But while their pieces aren't always exactly timely, they will certainly make for interesting reads in a few decades—just like this throwback piece on a California fad called "cheeseburgers" from 1938.

When "cheeseburger" was first mentioned in the October 1938 article, it was in a long list about the "whimsy" of California eateries. Then, nine years later in May 1947, the Times revisited the fad, writing, "At first, the combination of beef with cheese and tomatoes, which sometimes are used, may seem bizarre." Fortunately, their intrepid reporter could see the bigger picture. "If you reflect a bit, you’ll understand the combination is sound gastronomically."

Now, 70 years later, you can not only ask for gourmet cheeses like brie, goat, or gorgonzola on your burger—or spend upwards of $300 on one—there are multiple burger chains where you can order stacks on stacks on stacks of cheeseburger patties. That weird little West Coast fad has become a multibillion dollar industry, and cheeseburgers are practically our national food (arguably in hot contention with apple pie). Congratulations, America! We did it!

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science
2017 Ig Nobel Prizes Celebrate Research on How Crocodiles Affect Gambling and Other Odd Studies
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The Ig Nobel Prizes are back, and this year's winning selection of odd scientific research topics is as weird as ever. As The Guardian reports, the 27th annual awards of highly improbable studies "that first make people laugh, then make them think" were handed out on September 14 at a theater at Harvard University. The awards, sponsored by the Annals of Improbable Research, honor research you never would have thought someone would take the time (or the funding) to study, much less would be published.

The 2017 highlights include a study on whether cats can be both a liquid and a solid at the same time and one on whether the presence of a live crocodile can impact the behavior of gamblers. Below, we present the winners from each of the 10 categories, each weirder and more delightful than the last.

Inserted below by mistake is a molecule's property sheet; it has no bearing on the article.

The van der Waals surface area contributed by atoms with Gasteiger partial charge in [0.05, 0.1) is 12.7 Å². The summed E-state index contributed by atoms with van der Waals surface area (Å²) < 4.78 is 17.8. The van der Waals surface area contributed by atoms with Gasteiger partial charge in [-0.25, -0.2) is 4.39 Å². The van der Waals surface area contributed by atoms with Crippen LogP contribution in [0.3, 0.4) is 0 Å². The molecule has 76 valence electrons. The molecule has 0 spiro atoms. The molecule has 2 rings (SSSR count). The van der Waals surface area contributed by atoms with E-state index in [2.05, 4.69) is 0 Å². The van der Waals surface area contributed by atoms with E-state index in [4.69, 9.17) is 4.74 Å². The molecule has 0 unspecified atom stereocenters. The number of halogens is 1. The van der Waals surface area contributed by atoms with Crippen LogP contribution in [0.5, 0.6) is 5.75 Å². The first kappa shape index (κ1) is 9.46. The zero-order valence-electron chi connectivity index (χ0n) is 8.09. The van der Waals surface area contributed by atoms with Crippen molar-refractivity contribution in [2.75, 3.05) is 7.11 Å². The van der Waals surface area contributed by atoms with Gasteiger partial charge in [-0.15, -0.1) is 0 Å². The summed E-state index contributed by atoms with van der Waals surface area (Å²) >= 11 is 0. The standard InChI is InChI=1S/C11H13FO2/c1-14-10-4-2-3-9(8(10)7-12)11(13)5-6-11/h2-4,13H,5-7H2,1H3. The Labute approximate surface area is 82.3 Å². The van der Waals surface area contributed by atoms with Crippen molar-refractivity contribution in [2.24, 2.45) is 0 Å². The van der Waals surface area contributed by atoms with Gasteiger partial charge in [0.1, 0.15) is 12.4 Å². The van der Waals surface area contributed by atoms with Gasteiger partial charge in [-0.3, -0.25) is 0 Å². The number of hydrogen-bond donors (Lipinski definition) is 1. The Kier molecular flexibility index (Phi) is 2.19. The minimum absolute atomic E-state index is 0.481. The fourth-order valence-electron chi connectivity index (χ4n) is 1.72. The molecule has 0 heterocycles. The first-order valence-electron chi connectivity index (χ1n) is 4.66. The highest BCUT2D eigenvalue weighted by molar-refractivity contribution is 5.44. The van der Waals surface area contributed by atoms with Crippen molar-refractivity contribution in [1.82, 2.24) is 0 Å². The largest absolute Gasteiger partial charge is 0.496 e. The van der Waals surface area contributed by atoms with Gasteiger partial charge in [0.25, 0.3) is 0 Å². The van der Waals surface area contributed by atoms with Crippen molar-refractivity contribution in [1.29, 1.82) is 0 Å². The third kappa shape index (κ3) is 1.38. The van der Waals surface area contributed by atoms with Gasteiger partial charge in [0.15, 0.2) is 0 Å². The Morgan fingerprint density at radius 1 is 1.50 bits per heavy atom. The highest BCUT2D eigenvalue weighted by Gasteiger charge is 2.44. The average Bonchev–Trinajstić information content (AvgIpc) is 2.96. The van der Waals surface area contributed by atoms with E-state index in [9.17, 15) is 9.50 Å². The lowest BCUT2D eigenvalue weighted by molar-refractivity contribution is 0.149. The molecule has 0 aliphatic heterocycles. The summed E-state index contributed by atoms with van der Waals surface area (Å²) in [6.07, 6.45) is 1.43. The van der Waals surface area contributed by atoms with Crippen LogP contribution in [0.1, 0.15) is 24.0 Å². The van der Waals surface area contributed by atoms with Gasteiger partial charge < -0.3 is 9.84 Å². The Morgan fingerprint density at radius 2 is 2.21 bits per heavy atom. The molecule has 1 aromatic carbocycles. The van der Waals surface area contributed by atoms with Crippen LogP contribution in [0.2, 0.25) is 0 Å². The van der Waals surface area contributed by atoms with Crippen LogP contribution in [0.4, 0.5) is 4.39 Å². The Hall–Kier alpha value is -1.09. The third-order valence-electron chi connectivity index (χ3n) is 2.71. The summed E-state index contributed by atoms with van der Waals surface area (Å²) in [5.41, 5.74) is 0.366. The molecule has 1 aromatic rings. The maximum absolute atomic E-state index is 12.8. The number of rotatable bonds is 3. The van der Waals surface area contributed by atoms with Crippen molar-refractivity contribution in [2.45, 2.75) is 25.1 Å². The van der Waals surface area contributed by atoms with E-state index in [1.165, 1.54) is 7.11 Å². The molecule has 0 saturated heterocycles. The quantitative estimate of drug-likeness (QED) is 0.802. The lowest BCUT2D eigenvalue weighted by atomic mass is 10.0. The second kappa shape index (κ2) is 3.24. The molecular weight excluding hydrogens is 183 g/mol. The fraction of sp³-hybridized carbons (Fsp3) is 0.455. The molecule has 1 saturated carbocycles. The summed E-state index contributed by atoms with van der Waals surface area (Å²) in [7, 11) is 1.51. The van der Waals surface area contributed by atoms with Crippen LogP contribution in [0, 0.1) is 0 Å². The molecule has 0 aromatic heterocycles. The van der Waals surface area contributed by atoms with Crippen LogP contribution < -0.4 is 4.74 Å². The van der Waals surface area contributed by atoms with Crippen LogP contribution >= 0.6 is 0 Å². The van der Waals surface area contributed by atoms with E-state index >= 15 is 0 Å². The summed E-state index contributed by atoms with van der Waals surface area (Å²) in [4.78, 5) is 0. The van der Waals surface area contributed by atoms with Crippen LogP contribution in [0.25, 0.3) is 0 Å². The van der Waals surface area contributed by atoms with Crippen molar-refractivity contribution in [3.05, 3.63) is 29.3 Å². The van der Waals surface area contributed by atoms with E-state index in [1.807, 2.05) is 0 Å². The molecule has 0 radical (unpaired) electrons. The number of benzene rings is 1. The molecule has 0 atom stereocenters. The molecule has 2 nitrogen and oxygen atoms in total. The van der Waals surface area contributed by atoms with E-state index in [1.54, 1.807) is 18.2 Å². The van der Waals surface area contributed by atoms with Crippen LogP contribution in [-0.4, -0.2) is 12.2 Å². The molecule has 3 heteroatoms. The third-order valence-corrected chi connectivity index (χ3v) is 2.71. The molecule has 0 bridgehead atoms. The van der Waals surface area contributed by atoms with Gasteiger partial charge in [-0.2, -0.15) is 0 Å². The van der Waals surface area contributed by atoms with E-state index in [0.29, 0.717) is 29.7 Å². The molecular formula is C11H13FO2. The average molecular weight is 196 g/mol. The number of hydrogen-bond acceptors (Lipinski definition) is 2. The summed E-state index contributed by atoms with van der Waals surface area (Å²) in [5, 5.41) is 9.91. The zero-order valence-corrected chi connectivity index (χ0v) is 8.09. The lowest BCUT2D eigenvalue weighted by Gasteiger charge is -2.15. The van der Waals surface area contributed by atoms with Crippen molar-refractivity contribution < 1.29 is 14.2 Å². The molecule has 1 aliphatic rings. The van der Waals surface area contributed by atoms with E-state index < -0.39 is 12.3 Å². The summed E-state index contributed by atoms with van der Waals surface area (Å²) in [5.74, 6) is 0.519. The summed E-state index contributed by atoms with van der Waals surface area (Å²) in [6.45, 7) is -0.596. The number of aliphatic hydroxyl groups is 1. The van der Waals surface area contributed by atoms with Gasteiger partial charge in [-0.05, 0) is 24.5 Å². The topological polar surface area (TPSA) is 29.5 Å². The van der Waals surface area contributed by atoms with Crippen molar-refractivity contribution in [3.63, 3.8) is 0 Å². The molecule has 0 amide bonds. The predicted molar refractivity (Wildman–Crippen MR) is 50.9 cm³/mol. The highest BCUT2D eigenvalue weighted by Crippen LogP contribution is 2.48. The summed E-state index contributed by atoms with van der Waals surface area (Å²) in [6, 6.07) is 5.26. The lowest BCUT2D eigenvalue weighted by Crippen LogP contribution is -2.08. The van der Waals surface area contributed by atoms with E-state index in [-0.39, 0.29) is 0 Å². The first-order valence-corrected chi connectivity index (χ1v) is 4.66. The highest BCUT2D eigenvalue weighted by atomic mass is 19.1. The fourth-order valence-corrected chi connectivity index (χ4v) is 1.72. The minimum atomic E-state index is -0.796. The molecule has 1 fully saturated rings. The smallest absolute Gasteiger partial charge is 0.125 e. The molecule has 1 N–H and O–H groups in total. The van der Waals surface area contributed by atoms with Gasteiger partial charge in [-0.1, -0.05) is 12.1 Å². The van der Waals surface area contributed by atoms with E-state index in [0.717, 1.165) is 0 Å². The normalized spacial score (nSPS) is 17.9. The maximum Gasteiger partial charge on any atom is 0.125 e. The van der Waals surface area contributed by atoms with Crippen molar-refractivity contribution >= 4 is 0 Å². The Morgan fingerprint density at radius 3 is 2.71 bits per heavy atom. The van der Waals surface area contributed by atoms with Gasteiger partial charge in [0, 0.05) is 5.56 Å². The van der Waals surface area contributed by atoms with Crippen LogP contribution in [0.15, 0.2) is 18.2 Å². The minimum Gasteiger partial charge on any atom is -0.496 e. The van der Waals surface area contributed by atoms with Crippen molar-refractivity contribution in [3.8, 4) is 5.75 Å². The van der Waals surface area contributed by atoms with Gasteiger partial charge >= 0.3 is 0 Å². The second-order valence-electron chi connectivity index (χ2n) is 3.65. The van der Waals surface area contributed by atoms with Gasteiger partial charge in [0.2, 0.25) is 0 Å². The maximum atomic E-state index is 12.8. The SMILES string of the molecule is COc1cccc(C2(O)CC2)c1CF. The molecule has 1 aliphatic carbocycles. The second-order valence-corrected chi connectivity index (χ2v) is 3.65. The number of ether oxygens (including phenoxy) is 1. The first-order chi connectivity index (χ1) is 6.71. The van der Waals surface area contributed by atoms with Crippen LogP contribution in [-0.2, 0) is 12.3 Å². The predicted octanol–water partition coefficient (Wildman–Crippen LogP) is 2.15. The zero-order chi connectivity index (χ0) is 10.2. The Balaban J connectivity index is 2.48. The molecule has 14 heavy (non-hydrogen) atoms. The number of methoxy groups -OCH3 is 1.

PHYSICS

"For using fluid dynamics to probe the question 'Can a Cat Be Both a Solid and a Liquid?'"

Winner: Marc-Antoine Fardin

Study: "On the Rheology of Cats," published in Rheology Bulletin [PDF]

ECONOMICS

"For their experiments to see how contact with a live crocodile affects a person's willingness to gamble."

Winners: Matthew J. Rockloff and Nancy Greer

Study: "Never Smile at a Crocodile: Betting on Electronic Gaming Machines is Intensified by Reptile-Induced Arousal," published in the Journal of Gambling Studies

ANATOMY

"For his medical research study 'Why Do Old Men Have Big Ears?'"

Winner: James A. Heathcote

Study: "Why Do Old Men Have Big Ears?" published in the BMJ

BIOLOGY

"For their discovery of a female penis, and a male vagina, in a cave insect."

Winners: Kazunori Yoshizawa, Rodrigo L. Ferreira, Yoshitaka Kamimura, and Charles Lienhard (who delivered their acceptance speech via video from inside a cave)

Study: "Female Penis, Male Vagina and Their Correlated Evolution in a Cave Insect," published in Current Biology

FLUID DYNAMICS

"For studying the dynamics of liquid-sloshing, to learn what happens when a person walks backwards while carrying a cup of coffee."

Winner: Jiwon Han

Study: "A Study on the Coffee Spilling Phenomena in the Low Impulse Regime," published in Achievements in the Life Sciences

NUTRITION

"For the first scientific report of human blood in the diet of the hairy-legged vampire bat."

Winners: Fernanda Ito, Enrico Bernard, and Rodrigo A. Torres

Study: "What is for Dinner? First Report of Human Blood in the Diet of the Hairy-Legged Vampire Bat Diphylla ecaudata," published in Acta Chiropterologica

MEDICINE

"For using advanced brain-scanning technology to measure the extent to which some people are disgusted by cheese."

Winners: Jean-Pierre Royet, David Meunier, Nicolas Torquet, Anne-Marie Mouly, and Tao Jiang

Study: "The Neural Bases of Disgust for Cheese: An fMRI Study," published in Frontiers in Human Neuroscience

COGNITION

"For demonstrating that many identical twins cannot tell themselves apart visually."

Winners: Matteo Martini, Ilaria Bufalari, Maria Antonietta Stazi, and Salvatore Maria Aglioti

Study: "Is That Me or My Twin? Lack of Self-Face Recognition Advantage in Identical Twins," published in PLOS One

OBSTETRICS

"For showing that a developing human fetus responds more strongly to music that is played electromechanically inside the mother's vagina than to music that is played electromechanically on the mother's belly."

Winners: Marisa López-Teijón, Álex García-Faura, Alberto Prats-Galino, and Luis Pallarés Aniorte

Study: "Fetal Facial Expression in Response to Intravaginal Music Emission,” published in Ultrasound

PEACE PRIZE

"For demonstrating that regular playing of a didgeridoo is an effective treatment for obstructive sleep apnoea and snoring."

Winners: Milo A. Puhan, Alex Suarez, Christian Lo Cascio, Alfred Zahn, Markus Heitz, and Otto Braendli

Study: "Didgeridoo Playing as Alternative Treatment for Obstructive Sleep Apnoea Syndrome: Randomised Controlled Trial," published by the BMJ

Congratulations, all.

[h/t The Guardian]